It is claimed that Private Aubrey Eberhardt of the US Army's parachute test corps at Fort Benning, Georgia, began the practice of U.S. Army paratroopers yelling "GERONIMO!" upon exiting the airplane after he and his comrades had seen this movie the night before an important test jump in 1940. See more »
"Geronimo" was apparently intended to be an epic western by Paramount but instead is no more than a "B" plus actioner. Taken on that level it is not bad. Much criticized for its extensive use of stock footage and cheap looking process shots, it nevertheless comes off as a pretty good western.
The story involves the efforts of the U.S. Army to stop Geronimo (Chief Thundercloud) from attacking the white settlers. General Steele (Ralph Morgan) is appointed to the task by President Grant. Assisting him are Captain Starrett (Preston Foster), a veteran Indian fighter who along with chief scout Sneezer (Andy Devine) have spent many years fighting against Geronimo. Into the mix comes the General's son (William Henry) who has been assigned to the General's command straight from West Point. Unscrupulous gun runner Gene Lockhart has been arming the Indians and assisting Geronimo in massing the tribes.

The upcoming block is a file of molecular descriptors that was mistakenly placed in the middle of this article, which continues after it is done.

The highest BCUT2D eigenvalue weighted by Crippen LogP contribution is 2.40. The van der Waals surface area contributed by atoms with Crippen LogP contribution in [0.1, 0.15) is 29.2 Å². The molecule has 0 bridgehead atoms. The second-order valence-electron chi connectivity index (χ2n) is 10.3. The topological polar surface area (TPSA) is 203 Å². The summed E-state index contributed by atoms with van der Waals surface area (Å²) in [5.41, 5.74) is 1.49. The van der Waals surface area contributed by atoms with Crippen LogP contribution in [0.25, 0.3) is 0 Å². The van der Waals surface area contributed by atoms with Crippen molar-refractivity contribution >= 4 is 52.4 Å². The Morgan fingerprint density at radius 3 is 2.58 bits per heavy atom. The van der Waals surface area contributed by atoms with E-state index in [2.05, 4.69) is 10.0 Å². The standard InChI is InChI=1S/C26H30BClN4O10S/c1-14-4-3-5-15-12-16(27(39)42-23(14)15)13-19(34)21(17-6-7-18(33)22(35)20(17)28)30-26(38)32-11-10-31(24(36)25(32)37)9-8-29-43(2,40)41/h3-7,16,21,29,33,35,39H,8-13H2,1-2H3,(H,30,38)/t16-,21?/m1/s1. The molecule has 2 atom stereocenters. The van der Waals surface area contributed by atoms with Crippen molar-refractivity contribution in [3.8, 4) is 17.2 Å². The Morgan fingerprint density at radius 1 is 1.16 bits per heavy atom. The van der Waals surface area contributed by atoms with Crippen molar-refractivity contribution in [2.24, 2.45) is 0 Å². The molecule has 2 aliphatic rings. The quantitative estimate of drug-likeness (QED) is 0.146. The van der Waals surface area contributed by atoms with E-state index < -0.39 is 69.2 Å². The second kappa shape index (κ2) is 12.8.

Although Foster and Ellen Drew are top billed, neither are the main characters in the story. The main sub plot involves the conflict between Morgan and Henry. The veteran Morgan steals the picture in my opinion. Drew is seen in only a few scenes and spends most of her screen time in a hospital bed. Foster plays nursemaid to the General's son, grumbles a lot with Devine and does little else. Chief Thundercloud is suitably brutal and savage, as the title character. Watch for veteran Indian actor Charlie Stevens as an Apache messenger. He was reportedly a blood relative of the real Geronimo.
The battle scenes are good and the acting is good all around. "Geronimo" may not have been the epic that Paramount intended, but it is an entertaining hour and a half in any case.
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